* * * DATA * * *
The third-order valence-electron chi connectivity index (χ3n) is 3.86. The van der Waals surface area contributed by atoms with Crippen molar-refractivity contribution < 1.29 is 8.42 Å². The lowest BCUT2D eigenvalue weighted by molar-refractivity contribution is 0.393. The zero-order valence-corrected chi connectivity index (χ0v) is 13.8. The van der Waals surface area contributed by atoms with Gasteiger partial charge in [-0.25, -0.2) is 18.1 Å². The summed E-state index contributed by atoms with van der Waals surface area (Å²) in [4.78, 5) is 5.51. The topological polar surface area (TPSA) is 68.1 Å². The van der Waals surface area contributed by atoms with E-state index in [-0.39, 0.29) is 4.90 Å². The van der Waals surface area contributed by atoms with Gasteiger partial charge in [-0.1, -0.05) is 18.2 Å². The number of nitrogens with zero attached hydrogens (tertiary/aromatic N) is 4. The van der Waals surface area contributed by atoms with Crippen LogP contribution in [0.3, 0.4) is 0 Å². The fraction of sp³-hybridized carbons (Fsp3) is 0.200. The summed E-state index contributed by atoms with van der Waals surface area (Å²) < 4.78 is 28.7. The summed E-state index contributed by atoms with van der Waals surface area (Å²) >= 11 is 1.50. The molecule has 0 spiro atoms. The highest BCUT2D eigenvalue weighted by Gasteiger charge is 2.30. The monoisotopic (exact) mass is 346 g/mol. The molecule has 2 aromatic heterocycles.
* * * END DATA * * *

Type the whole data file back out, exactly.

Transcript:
The third-order valence-electron chi connectivity index (χ3n) is 3.86. The van der Waals surface area contributed by atoms with Crippen molar-refractivity contribution < 1.29 is 8.42 Å². The lowest BCUT2D eigenvalue weighted by molar-refractivity contribution is 0.393. The zero-order valence-corrected chi connectivity index (χ0v) is 13.8. The van der Waals surface area contributed by atoms with Gasteiger partial charge in [-0.25, -0.2) is 18.1 Å². The summed E-state index contributed by atoms with van der Waals surface area (Å²) in [4.78, 5) is 5.51. The topological polar surface area (TPSA) is 68.1 Å². The van der Waals surface area contributed by atoms with E-state index in [-0.39, 0.29) is 4.90 Å². The van der Waals surface area contributed by atoms with Gasteiger partial charge in [-0.1, -0.05) is 18.2 Å². The number of nitrogens with zero attached hydrogens (tertiary/aromatic N) is 4. The van der Waals surface area contributed by atoms with Crippen LogP contribution in [0.3, 0.4) is 0 Å². The fraction of sp³-hybridized carbons (Fsp3) is 0.200. The summed E-state index contributed by atoms with van der Waals surface area (Å²) < 4.78 is 28.7. The summed E-state index contributed by atoms with van der Waals surface area (Å²) >= 11 is 1.50. The molecule has 0 spiro atoms. The highest BCUT2D eigenvalue weighted by Gasteiger charge is 2.30. The monoisotopic (exact) mass is 346 g/mol. The molecule has 2 aromatic heterocycles.